20. McMillan, N., Holland, D. M., Morara, M., and Feng, J. (2009), “Combining Numerical Model Output and Particulate Data Using Bayesian Space-Time Modeling,” Environmetrics, to appear. Google Scholar
  21. Poole, D., and Raftery, A. E. (2000), “Inference for Deterministic Simulation Models: The Bayesian Melding Approach,” Journal of the American Statistical Association, 95, 1244–1255. zbMATHCrossRefMathSciNetGoogle Scholar
  22. Sahu, S. K., Gelfand, A. E., and Holland, D. M. (2006), “Spatio-Temporal Modeling of Fine Particulate Matter,” Journal of Agricultural, Biological and Environmental Statistics, 11, 61–86. CrossRefGoogle Scholar
  23. Schmidt, A. M., and Gelfand, A. E. (2003), “A Bayesian Coregionalization Approach for Multivariate Pollutant Data,” Journal of the Geophysical Research, 108 (D24), 8783, doi:  10.1029/2002JD002905. CrossRefGoogle Scholar
  24. Smith, B. J., and Cowles, M. K. (2007), “Correlating Point-Referenced Radon and Areal Uranium Data Arising From a Common Spatial Process,” Applied Statistics, 56, 313–326. MathSciNetGoogle Scholar
  25. Tolbert, P., Mulholland, J., MacIntosh, D., Xu, F., Daniels, D., Devine, O., Carlin, B. P., Klein, M., Dorley, J., Butler, A., Nordenberg, D., Frumkin, H., Ryan, P. B., and White, M. (2000), “Air Pollution and Pediatric Emergency Room Visits for Asthma in Atlanta,” American Journal of Epidemiology, 151, 798–810. Google Scholar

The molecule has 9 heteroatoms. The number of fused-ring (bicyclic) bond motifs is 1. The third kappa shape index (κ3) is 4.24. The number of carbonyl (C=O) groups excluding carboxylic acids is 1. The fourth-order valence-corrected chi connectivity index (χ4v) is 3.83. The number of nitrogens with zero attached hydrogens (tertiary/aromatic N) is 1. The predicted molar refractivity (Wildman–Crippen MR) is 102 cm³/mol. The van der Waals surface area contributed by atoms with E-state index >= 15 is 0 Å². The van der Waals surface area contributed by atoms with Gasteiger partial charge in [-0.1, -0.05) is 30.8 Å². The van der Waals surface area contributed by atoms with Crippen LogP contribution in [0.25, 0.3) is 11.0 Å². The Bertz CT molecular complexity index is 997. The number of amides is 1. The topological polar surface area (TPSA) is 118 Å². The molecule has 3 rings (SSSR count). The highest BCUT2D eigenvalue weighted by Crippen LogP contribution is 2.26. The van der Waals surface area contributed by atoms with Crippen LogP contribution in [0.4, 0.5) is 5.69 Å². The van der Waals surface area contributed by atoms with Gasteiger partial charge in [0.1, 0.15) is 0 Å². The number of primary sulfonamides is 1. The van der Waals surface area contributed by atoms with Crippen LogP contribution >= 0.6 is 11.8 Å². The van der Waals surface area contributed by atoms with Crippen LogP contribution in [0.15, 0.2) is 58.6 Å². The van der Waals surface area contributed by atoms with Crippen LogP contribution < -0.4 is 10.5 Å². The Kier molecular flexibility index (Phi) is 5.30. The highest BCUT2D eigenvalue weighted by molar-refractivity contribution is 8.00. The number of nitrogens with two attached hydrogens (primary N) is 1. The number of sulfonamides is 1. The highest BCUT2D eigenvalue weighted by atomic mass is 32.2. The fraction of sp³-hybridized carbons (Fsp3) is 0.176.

26. Wackernagel, H. (1998), Multivariate Geostatistics (2nd ed.), Berlin: Springer. zbMATHGoogle Scholar
  27. West, M., and Harrison, J. (1999), Bayesian Forecasting and Dynamic Models (2nd ed.), New York: Springer-Verlag. Google Scholar
  28. Wikle, C. K., and Berliner, L. M. (2005), “Combining Information Across Spatial Scales,” Technometrics, 47, 80–91. CrossRefMathSciNetGoogle Scholar
  29. Zhang, H. (2004), “Inconsistent Estimation and Asymptotically Equal Interpolations in Model-Based Geostatistics,” Journal of the American Statistical Association, 99, 250–261. zbMATHCrossRefMathSciNetGoogle Scholar
  30. Zhu, L., Carlin, B. P., and Gelfand, A. E. (2003), “Hierarchical Regression With Misaligned Spatial Data: Relating Ambient Ozone and Pediatric Asthma ER Visits in Atlanta,” Environmetrics, 14, 537–557. CrossRefGoogle Scholar

Copyright information

© International Biometric Society 2009

Authors and Affiliations

  • Veronica J. Berrocal
    • 1
    Email author
  • Alan E. Gelfand
    • 1
  • David M. Holland
    • 2
  1. 1.Department of Statistical ScienceDuke UniversityDurhamUSA
  2. 2.27711U.S. Environmental Protection Agency, National Exposure Research LaboratoryResearch Triangle ParkUSA

Personalised recommendations